Whatever the reason for this choice, the result is evident now. Even at the height of the political crisis sparked off by the Indo-US Nuclear Deal, more information was available on what was going on in Manmohan’s mind than is the case now. Back then, not only was the Left going after him, his own party had isolated him. Yet, thanks to off-the-record briefings where Baru managed to convey more than the PM ever said, Manmohan Singh’s views found ample reflection in the media. In fact, the PM emerged from the crisis with firm middle-class support, almost clinching the party’s projection of him as a Prime Ministerial candidate.
Now that Kashmir requires top-level intervention, it is clear that it may not be possible for Manmohan Singh to publicly spell out his options. But much that is being discussed or debated currently ought to enter the public arena via the media, which would at least convey a sense of a proactive government led by an on-the-job PM.
Much the reverse is happening, even though so much is known about the options that the PM had arrived at in his meetings with former Pakistan President Pervez Musharraf, options that satisfied two seemingly irreconciliable conditions: India’s ‘no redrawing of borders’ versus Pakistan’s ‘no status quo’. Recently, in another column, Sanjaya Baru wrote, ‘President Musharraf has written and spoken about his version of the understanding that he and Dr Singh had arrived at by 2006.’ The column quotes AG Noorani’s summary of the same: ‘The four main points on which an India-Pakistan consensus exists are self-governance or self-rule for both parts of the state; the opening of the Line of Control so that it becomes, as the PM said on March 24, 2006, ‘just lines on a map’; a joint management mechanism for both parts; and demilitarisation.’ Baru adds, however, that India may prefer the term ‘cooperative’ over ‘joint’.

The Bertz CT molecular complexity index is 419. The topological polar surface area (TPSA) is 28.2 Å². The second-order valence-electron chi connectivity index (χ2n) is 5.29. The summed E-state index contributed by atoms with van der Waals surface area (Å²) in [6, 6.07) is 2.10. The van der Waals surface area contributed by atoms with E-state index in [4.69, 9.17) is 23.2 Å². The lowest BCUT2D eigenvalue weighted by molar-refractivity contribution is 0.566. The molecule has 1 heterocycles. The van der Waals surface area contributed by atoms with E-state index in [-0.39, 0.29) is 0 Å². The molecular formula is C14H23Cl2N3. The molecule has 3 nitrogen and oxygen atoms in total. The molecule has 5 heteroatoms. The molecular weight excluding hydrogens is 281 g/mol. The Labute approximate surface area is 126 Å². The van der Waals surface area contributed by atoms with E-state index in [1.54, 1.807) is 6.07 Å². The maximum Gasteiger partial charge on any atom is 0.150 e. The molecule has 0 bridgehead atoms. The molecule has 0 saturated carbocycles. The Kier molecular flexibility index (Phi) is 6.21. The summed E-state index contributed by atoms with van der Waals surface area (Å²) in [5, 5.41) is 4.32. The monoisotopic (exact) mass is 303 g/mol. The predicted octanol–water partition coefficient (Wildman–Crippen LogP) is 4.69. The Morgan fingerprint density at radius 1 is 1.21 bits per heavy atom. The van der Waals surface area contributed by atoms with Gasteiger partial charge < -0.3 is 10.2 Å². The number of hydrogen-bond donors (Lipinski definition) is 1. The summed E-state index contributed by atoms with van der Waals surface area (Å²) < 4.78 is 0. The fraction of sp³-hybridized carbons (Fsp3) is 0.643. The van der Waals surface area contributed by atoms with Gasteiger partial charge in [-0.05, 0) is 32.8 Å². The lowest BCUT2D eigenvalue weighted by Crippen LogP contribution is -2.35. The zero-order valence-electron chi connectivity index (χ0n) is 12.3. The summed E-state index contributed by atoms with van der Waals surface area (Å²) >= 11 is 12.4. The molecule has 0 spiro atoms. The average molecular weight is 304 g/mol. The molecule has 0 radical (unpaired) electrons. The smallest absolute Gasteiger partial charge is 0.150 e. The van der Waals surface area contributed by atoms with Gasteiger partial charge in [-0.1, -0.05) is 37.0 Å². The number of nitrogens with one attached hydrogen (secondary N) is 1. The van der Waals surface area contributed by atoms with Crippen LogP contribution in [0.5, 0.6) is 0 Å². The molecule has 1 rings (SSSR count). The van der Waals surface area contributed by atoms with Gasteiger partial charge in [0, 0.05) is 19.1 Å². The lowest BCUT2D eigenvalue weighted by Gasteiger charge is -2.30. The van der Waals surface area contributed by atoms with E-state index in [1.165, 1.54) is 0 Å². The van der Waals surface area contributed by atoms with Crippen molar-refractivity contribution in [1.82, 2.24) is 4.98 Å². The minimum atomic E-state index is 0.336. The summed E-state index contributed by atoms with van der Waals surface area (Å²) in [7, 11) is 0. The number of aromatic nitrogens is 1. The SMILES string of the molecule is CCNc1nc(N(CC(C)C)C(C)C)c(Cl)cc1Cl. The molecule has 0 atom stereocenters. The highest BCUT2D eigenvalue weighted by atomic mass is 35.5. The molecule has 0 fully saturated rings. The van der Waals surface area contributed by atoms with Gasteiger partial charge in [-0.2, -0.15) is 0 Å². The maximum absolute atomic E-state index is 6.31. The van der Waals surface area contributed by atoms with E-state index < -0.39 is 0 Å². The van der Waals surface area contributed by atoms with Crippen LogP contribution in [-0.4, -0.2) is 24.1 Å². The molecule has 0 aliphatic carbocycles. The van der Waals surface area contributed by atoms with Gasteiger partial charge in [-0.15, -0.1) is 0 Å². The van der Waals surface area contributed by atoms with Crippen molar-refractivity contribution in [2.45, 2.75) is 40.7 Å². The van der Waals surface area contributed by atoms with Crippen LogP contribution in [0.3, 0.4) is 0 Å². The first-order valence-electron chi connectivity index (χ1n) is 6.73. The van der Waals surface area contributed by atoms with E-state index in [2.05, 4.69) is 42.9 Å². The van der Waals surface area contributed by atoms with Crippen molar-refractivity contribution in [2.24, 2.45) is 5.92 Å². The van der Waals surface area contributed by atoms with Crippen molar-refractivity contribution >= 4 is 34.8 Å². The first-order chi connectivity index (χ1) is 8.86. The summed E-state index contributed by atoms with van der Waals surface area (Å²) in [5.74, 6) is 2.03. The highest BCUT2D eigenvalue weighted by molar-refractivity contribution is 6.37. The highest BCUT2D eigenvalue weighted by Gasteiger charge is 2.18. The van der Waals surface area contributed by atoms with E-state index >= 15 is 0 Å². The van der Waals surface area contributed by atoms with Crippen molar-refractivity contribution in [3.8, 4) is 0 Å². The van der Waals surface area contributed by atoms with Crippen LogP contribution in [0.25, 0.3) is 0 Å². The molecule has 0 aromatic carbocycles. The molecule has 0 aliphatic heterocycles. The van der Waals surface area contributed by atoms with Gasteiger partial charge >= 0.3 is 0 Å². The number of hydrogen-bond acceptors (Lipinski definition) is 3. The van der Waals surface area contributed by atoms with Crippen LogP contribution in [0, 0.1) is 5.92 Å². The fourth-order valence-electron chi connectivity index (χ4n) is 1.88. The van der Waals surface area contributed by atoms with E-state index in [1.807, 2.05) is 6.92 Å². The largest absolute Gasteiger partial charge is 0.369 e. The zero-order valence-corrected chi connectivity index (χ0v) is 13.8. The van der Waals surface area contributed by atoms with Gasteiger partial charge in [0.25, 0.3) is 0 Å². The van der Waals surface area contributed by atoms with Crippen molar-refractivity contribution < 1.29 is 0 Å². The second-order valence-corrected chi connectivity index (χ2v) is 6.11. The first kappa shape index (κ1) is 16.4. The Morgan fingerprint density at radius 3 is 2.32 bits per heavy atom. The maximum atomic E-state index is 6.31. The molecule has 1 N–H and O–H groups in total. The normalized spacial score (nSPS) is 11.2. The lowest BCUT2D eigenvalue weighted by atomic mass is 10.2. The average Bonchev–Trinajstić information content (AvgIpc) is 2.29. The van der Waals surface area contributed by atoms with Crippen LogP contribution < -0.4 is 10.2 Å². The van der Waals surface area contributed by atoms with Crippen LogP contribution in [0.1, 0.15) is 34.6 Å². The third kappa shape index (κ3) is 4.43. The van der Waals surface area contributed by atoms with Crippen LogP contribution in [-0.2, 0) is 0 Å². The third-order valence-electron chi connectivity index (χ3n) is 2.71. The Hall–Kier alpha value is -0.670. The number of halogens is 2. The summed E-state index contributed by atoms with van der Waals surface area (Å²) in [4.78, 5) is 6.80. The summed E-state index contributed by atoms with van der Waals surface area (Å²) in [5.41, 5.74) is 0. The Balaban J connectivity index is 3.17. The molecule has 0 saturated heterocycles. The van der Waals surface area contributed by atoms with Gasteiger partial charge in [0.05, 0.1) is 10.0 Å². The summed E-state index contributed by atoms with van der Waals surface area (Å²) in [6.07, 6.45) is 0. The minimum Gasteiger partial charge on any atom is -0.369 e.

This is more or less as much of an official endorsement as we will ever get of what was settled. It is worth asking which of these four points actually require Pakistan to sign on. Much of the framework for self-governance already exists in Kashmir. What stops the Government from formalising this? Demilitarisation, for the time being, could mean moving the Army back to the border and policing the state mainly with the local police—is that an option?
There is no one to answer these questions. Instead, in what passes for interaction with the media on this substantive issue, it is not the PM but Home Minister P Chidambaram who is taking the initiative. Batch after batch of journalists have been called to meet the Home Minister, not to be briefed about what the Centre is contemplating or how it is thinking of handling Kashmir, but to come forth with their suggestions on what the Government should be doing.
Nothing more pointless can be imagined. If we are at a stage where the public discourse on Kashmir is being handled by the Home Ministry rather than the PMO, we are already in deep trouble. But given the state of the PMO, this is no surprise. The goodwill that Manmohan Singh had taken so long to earn seems to be diminishing rather rapidly.
Hartosh Singh Bal turned from the difficulty of doing mathematics to the ease of writing on politics. Unlike mathematics all this requires is being less wrong than most others who dwell on the subject.